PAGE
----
Ultimately, smooth emotions equal smooth Qi. Unfortunately, this is easier said than done. We have all, at one time or another, become caught up in the way we think things should be and have trouble accepting what really is. For many of us this feeling is constant, and when the feeling becomes overwhelming, our Qi becomes bound up and begins to stagnate. This feeling can take the form of too many things to do and not enough time, a job we don’t like, people who annoy us, or anything that makes us unhappy, uncomfortable, frustrated, or angry. The end result may be overwhelming stress, anxiety, depression, or panic attacks.

On a daily basis, we see people attempting to move Qi, some more successfully than others. On any given weekend morning during the summer, we see thousands of people outside running, biking, and walking. They usually feel better after having exercised, because physical activity moves Qi. However, practitioners of Chinese medicine would caution that excessive exercise can be depleting.

Drinking a cup of coffee speeds things up and also moves Qi, too. However, coffee is a diuretic, and excess can also be depleting. Like coffee, chemical use/abuse is an attempt to move stagnant Qi and feel better, but the depleting effects of such practices are obvious.

Perhaps the most successful ways of dealing with stagnant Qi, and ultimately the emotions, are some of the Eastern practices, such as taiqi, qigong, or yoga. These combine gentle exercise with breathing techniques that allow us to even out emotions, nourish our bodies, and smooth Qi. Through proper breathing and quieting the mind, meditation is also an excellent way to calm the emotions and allow the Qi to move freely.

When these practices aren’t enough, or when stagnant Qi begins to manifest as illness, acupuncture can help bring relief. Many people believe that acupuncture is best used for relieving pain. However, it’s also very effective in treating stress-related disorders such as irritable bowel, headaches, PMS, depression, and insomnia.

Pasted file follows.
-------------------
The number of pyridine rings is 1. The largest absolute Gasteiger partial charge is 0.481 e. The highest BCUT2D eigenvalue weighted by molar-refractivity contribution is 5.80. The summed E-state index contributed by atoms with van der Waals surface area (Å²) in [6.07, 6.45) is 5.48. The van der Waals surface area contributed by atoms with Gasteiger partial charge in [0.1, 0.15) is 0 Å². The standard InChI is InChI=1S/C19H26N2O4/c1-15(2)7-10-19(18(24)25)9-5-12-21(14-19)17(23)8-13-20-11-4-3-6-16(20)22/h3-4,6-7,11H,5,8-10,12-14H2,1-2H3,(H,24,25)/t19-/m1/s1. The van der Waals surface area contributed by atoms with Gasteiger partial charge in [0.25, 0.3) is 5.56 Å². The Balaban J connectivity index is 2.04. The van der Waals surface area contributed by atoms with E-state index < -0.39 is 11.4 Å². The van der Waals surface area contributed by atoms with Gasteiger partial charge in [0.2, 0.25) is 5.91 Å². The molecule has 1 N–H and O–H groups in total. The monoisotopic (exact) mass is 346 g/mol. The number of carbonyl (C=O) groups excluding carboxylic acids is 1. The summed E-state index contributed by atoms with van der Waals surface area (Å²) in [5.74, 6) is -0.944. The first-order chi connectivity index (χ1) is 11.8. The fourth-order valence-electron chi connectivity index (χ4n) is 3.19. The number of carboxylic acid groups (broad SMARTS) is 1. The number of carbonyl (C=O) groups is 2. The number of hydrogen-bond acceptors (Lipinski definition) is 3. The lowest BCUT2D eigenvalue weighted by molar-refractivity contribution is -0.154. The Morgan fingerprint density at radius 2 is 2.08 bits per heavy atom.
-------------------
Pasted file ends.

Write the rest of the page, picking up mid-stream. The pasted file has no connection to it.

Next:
Like the “Plum Pit” caught in my throat, many physical symptoms that make us uncomfortable are actually a barometer to our emotional health. Often, when we have ignored the obvious signs that we are doing too much or need to make an emotional change, this discomfort finally gets us to stop and take our lifestyle into account.

Endearing Christmas Story – The Plum Pudding Mystery

A series of delicious Christmas coincidences began in the year 1800 in Orleans, France. The famous Romantic poet, Emile Deschamps, was attending boarding school when a Frenchman recently returned from England, M. de Fortgibu, introduced him to an English taste treat unknown in France at that time — plum pudding. Deschamps was delighted.

Ten years later Deschamps was passing by a restaurant on Boulevard Poissoniere when he spied a beautiful plum pudding in the window. Remembering the wonderful dessert from before, he immediately went in and asked for a slice. Regrettably, the hostess informed him that another customer had just ordered the entire pudding. Seeing Deschamps’ look of disappointment, she went over to an elderly man in a colonel’s uniform at another table and said, “M. de Fortgibu, would you have the goodness to share your plum pudding with this gentleman?” The two Orleans friends became pleasurably reacquainted as they again shared their holiday treat.